The report also differentiates whether timing problems are due to long logic chains or interconnect delay. The designer can modify the floorplan to fix problems related to interconnect delay, or re-synthesize to fix logic-related timing problems. Connectivity analysis displayed on the floorplan also shows interconnect density between logic blocks, identifying potential areas of routing congestion.
Figure 2: Static timing analysis can identify and highlight critical paths in the design so floorplans can be adjusted to avoid timing problems
With an ASIC-style methodology, designers can manipulate the physical hierarchy independent of the logical hierarchy. Often this is necessary to maximize performance, utilization or other design goals. To alleviate timing problems, the designer can modify the floorplan by rearranging or repartitioning the blocks.
After place and route, the designer can tweak the design to fix any remaining timing problems. Using the schematic view as a guide, the designer can select critical path logic and place it into a small block, eliminating the timing problem by minimizing interconnect distance. Alternatively, the designer could simply move critical path logic within the floorplan view to shorten interconnect distance.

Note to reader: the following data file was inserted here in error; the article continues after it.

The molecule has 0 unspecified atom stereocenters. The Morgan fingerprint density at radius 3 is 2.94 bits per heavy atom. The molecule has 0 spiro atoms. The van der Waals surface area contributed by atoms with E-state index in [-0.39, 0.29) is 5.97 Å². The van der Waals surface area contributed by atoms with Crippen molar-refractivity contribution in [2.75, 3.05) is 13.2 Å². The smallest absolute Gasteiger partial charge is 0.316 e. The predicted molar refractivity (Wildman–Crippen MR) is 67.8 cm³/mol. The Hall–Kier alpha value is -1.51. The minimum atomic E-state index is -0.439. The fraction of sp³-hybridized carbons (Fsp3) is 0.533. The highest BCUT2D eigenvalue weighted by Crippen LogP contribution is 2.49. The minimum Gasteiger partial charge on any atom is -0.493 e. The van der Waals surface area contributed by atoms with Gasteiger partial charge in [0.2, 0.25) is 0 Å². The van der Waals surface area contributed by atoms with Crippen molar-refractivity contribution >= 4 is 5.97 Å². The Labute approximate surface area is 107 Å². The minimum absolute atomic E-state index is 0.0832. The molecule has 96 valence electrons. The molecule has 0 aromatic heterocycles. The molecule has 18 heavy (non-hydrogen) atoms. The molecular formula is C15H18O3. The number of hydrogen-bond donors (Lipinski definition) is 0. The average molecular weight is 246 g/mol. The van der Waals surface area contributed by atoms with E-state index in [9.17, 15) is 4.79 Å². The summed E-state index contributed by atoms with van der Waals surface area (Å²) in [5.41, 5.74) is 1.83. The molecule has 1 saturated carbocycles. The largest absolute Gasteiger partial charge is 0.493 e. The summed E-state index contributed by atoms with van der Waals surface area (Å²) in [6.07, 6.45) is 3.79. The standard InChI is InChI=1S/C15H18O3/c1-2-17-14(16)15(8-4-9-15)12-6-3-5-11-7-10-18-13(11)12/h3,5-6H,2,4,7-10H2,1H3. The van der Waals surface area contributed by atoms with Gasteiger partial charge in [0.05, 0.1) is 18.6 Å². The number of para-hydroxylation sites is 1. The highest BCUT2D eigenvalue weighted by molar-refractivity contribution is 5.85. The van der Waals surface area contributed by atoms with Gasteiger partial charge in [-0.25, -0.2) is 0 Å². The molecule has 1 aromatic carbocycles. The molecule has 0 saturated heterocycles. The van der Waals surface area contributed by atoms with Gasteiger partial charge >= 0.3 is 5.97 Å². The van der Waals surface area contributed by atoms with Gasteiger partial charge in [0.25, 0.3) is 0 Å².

An ASIC-style methodology also encourages a team approach. While a typical FPGA design is implemented in a single-user flow, the ASIC-style methodology enables a block-based, multi-user approacha "divide and conquer" strategy to reduce the place and route time. Or, a designer can change one block while the rest of the design is preserved.
Project teams can more easily tackle individual areas of the chipjust as system-on-chip (SoC) design teams do. This methodology gives them a better handle on physical block characteristics such as utilization, connectivity, and power consumption earlier in the process.
Using IP blocks enables FPGA project teams to quickly follow-up on successful designs in the market with next-generation products since they are not building everything from scratch each time.
FPGA complexity has grown large enough to serve a broad base of applications. Unfortunately, this added complexity has brought with it a large number of familiar problems formerly associated with ASIC design. Adopting an ASIC-style methodology alleviates these problems, enabling designers to more quickly reach and maintain design closure.
About the Author
Salil Raje is Hier Design's Chief Technology Officer (CTO) in Santa Clara, CA. His email address is firstname.lastname@example.org